22. There’s not much you can do about volcanoes but from what I’ve read, 25% of the world’s CO2 emissions come from wildfires which is staggering. It’s not that surprising though when you consider how long these things can go on for and the primitive methods that we use to fight the fires. A couple of years back I was in Oregon amidst numerous forest fires. The smoke went on for hundreds of miles with people needing to wear smoke masks. Then we see news footage showing fire fighters hopelessly trying to beat down flames with paddles and getting nowhere. Much of the time the terrain was too difficult to work in, so the fires were simply left to burn. A couple of days later I was crossing the Mojave Desert and saw literally hundreds of perfectly good airliners from all over the world just sitting in mothballs and now I’m wondering why these couldn’t be used as some kind of international firefighting fleet. 25% of the world’s CO2 emissions .... hundreds of perfectly good airliners in mothballs.... Food for thought. Bill 😊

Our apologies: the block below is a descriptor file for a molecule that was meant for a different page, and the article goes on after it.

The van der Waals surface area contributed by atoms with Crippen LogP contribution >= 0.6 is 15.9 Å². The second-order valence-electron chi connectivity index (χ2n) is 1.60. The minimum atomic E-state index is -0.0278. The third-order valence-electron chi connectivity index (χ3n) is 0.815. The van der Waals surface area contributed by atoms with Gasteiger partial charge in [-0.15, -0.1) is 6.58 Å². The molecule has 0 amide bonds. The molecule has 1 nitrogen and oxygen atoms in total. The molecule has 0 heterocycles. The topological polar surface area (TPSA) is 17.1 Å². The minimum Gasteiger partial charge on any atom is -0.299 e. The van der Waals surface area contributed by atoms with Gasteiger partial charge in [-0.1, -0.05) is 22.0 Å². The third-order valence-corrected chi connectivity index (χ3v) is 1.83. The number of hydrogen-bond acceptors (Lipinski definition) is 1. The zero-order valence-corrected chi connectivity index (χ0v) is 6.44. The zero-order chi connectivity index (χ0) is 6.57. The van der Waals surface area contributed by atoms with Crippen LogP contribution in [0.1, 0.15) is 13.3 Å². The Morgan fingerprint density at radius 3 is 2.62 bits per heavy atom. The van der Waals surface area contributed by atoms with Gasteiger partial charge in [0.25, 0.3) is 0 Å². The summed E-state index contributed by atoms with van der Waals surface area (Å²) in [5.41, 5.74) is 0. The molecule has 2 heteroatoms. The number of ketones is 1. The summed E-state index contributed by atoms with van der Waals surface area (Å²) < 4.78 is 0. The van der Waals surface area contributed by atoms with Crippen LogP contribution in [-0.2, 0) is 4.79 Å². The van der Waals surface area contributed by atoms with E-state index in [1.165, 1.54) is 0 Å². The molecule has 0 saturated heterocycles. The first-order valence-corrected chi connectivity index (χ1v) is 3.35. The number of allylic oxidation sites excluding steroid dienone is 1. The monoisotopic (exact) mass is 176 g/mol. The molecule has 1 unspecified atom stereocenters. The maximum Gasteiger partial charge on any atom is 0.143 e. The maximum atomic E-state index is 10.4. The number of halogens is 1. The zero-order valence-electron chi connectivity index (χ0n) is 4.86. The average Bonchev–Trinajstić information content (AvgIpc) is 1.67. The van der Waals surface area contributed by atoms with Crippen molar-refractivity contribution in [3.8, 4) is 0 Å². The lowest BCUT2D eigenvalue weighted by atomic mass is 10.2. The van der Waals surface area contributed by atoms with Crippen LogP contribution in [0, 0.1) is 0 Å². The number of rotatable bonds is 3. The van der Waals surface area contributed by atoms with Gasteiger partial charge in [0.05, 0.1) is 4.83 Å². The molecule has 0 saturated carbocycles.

23. The status quo is what it is now. If fracking’s allowed and prices fell dramatically as in the US, do you think it would only be used for increased security or would everyone want a piece of the action? Nobody’s being forced into installing solar panels or heat pumps. A few crazies might do it to save the planet, but the majority will be those who see it as a way of making or saving money and It’s the exactly the same thing with electric cars. So, in a way, the rich (albeit with government assistance) are the main ones currently paying for the changes but longer term we need to do something to help the less fortunate afford the high costs of home generated power and energy reduction. I’m sure there’ll be no shortage of businesses lining up cash in on government grants so one idea might be to create a nationalised industry to produce and install systems that people can afford. As for the electric cars, they will put more demand on the system but it’s going to be a gradual increase over many years so renewables and energy reduction must continue to match this growth. The good thing though is that given we already have feed-in technology, every additional car adds stability to our grid. Apparently, the average car only spends less than 10% moving and as far as I understand, the tech is intelligent enough know when it’s best to charge and when it’s best to feed back (sell) to the grid so we just have to hope the programmers get this bit right. The current UK peak demand is 75GW so with cars and heat pumps lets guess at a new peak of 200GW. This means that if only 1 in ten cars were connected, in theory we could turn off every power station in the country and still be ok. Here’s a link that shows how this could work. https://www.bbc.co.uk › news › science-environment-48530488 › the-sola... Bill 😊